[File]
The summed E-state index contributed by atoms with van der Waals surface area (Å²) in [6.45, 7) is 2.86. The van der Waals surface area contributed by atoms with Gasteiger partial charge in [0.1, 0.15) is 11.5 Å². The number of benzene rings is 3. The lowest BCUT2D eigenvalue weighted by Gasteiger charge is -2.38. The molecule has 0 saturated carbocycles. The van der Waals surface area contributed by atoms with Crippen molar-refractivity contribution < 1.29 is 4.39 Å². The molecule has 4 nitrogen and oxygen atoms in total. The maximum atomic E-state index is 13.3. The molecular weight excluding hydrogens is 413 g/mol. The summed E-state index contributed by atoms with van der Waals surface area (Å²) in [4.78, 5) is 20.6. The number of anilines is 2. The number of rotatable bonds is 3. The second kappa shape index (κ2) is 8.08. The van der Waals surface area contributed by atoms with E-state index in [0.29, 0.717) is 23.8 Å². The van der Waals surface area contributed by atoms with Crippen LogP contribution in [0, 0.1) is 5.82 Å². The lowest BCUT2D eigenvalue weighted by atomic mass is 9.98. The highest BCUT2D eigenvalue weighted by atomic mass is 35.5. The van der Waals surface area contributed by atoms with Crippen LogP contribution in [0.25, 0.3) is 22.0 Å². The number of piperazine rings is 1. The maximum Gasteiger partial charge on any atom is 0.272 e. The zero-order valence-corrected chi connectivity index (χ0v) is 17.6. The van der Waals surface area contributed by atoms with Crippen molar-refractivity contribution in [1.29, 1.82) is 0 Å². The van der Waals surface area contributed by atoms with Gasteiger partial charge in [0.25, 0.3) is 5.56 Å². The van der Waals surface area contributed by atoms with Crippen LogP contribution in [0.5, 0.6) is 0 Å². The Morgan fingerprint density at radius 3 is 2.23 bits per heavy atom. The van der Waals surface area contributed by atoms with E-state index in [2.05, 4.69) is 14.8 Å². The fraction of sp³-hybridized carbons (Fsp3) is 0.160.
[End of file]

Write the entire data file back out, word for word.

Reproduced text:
The summed E-state index contributed by atoms with van der Waals surface area (Å²) in [6.45, 7) is 2.86. The van der Waals surface area contributed by atoms with Gasteiger partial charge in [0.1, 0.15) is 11.5 Å². The number of benzene rings is 3. The lowest BCUT2D eigenvalue weighted by Gasteiger charge is -2.38. The molecule has 0 saturated carbocycles. The van der Waals surface area contributed by atoms with Crippen molar-refractivity contribution < 1.29 is 4.39 Å². The molecule has 4 nitrogen and oxygen atoms in total. The maximum atomic E-state index is 13.3. The molecular weight excluding hydrogens is 413 g/mol. The summed E-state index contributed by atoms with van der Waals surface area (Å²) in [4.78, 5) is 20.6. The number of anilines is 2. The number of rotatable bonds is 3. The second kappa shape index (κ2) is 8.08. The van der Waals surface area contributed by atoms with E-state index in [0.29, 0.717) is 23.8 Å². The van der Waals surface area contributed by atoms with Crippen LogP contribution in [0, 0.1) is 5.82 Å². The lowest BCUT2D eigenvalue weighted by atomic mass is 9.98. The highest BCUT2D eigenvalue weighted by atomic mass is 35.5. The van der Waals surface area contributed by atoms with Crippen LogP contribution in [0.25, 0.3) is 22.0 Å². The number of piperazine rings is 1. The maximum Gasteiger partial charge on any atom is 0.272 e. The zero-order valence-corrected chi connectivity index (χ0v) is 17.6. The van der Waals surface area contributed by atoms with Crippen molar-refractivity contribution in [1.29, 1.82) is 0 Å². The van der Waals surface area contributed by atoms with Gasteiger partial charge in [0.25, 0.3) is 5.56 Å². The van der Waals surface area contributed by atoms with Crippen LogP contribution in [0.5, 0.6) is 0 Å². The Morgan fingerprint density at radius 3 is 2.23 bits per heavy atom. The van der Waals surface area contributed by atoms with E-state index in [2.05, 4.69) is 14.8 Å². The fraction of sp³-hybridized carbons (Fsp3) is 0.160.